What Is the Florida Impact Rule?

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Seeing a serious accident up close can cause severe emotional injury. Those who have witnessed a gruesome sight often suffer from post-traumatic stress disorder. Being in harm’s way in an accident and seeing someone get severely injured up close can forever change someone’s life, especially when the person injured was an immediate family member.

However, there are some limits as to who may file an emotional distress claim after either seeing a severe accident or being the victim of someone else’s conduct. The Pensacola personal injury attorneys at Stevenson Klotz Injury Lawyers can explain how this Florida law works and whether you may be entitled to financial compensation for emotional distress.

The Florida Impact Rule Is a Law Regarding Emotional Distress

Florida personal injury law restricts your ability to obtain damages for emotional distress. In Florida, you can only receive emotional distress damages if there is an impact on your body. In other words, you cannot be paid based on what you saw unless you were physically impacted by the accident.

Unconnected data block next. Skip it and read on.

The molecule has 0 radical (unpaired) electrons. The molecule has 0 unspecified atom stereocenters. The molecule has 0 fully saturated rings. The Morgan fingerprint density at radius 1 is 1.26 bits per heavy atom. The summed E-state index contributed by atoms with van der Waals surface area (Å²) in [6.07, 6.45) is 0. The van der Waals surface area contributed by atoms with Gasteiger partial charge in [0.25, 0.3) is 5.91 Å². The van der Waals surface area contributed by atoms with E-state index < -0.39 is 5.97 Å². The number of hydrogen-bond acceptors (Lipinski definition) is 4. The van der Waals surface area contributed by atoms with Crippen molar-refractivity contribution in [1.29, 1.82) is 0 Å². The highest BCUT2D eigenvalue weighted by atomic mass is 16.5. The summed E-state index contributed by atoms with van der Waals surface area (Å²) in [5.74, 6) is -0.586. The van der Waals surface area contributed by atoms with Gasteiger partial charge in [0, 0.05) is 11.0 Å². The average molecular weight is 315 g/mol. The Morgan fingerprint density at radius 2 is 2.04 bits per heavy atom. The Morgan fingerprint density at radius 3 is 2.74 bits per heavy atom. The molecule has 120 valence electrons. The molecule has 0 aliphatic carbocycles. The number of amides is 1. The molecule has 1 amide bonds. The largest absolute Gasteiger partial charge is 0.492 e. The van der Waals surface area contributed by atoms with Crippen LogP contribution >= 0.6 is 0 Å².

This legal rule is not in the state statutes. Instead, the doctrine was created by the Florida Supreme Court in 1893 in the case of International Ocean Telegraph Co. v. Saunders. In this case, a man sued a telegraph company for failing to transmit a message that his wife was dying, and he was immediately needed at the hospital. He claimed emotional distress from not being at his wife’s side as she died. The trial court awarded him damages, but the Supreme Court reversed the award, claiming that Florida law did not support compensation for “spiritual injuries.”